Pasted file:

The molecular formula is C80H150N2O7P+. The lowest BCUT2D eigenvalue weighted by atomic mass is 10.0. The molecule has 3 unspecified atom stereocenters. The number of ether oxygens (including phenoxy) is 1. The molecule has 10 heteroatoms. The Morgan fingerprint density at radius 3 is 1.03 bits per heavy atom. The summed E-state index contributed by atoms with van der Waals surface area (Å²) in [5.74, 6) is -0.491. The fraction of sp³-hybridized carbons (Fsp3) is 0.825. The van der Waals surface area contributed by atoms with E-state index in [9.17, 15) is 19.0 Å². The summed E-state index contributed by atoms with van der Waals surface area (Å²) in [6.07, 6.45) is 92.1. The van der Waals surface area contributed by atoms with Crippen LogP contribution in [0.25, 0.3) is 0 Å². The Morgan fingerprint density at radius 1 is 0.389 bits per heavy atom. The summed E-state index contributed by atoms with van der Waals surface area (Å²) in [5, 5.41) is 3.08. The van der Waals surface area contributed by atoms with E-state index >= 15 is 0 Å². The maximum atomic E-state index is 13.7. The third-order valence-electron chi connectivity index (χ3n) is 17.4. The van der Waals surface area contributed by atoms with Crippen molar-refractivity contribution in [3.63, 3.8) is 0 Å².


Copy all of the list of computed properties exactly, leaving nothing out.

The molecular formula is C80H150N2O7P+. The lowest BCUT2D eigenvalue weighted by atomic mass is 10.0. The molecule has 3 unspecified atom stereocenters. The number of ether oxygens (including phenoxy) is 1. The molecule has 10 heteroatoms. The Morgan fingerprint density at radius 3 is 1.03 bits per heavy atom. The summed E-state index contributed by atoms with van der Waals surface area (Å²) in [5.74, 6) is -0.491. The fraction of sp³-hybridized carbons (Fsp3) is 0.825. The van der Waals surface area contributed by atoms with E-state index in [9.17, 15) is 19.0 Å². The summed E-state index contributed by atoms with van der Waals surface area (Å²) in [6.07, 6.45) is 92.1. The van der Waals surface area contributed by atoms with Crippen LogP contribution in [0.25, 0.3) is 0 Å². The Morgan fingerprint density at radius 1 is 0.389 bits per heavy atom. The summed E-state index contributed by atoms with van der Waals surface area (Å²) in [5, 5.41) is 3.08. The van der Waals surface area contributed by atoms with E-state index >= 15 is 0 Å². The maximum atomic E-state index is 13.7. The third-order valence-electron chi connectivity index (χ3n) is 17.4. The van der Waals surface area contributed by atoms with Crippen molar-refractivity contribution in [3.63, 3.8) is 0 Å².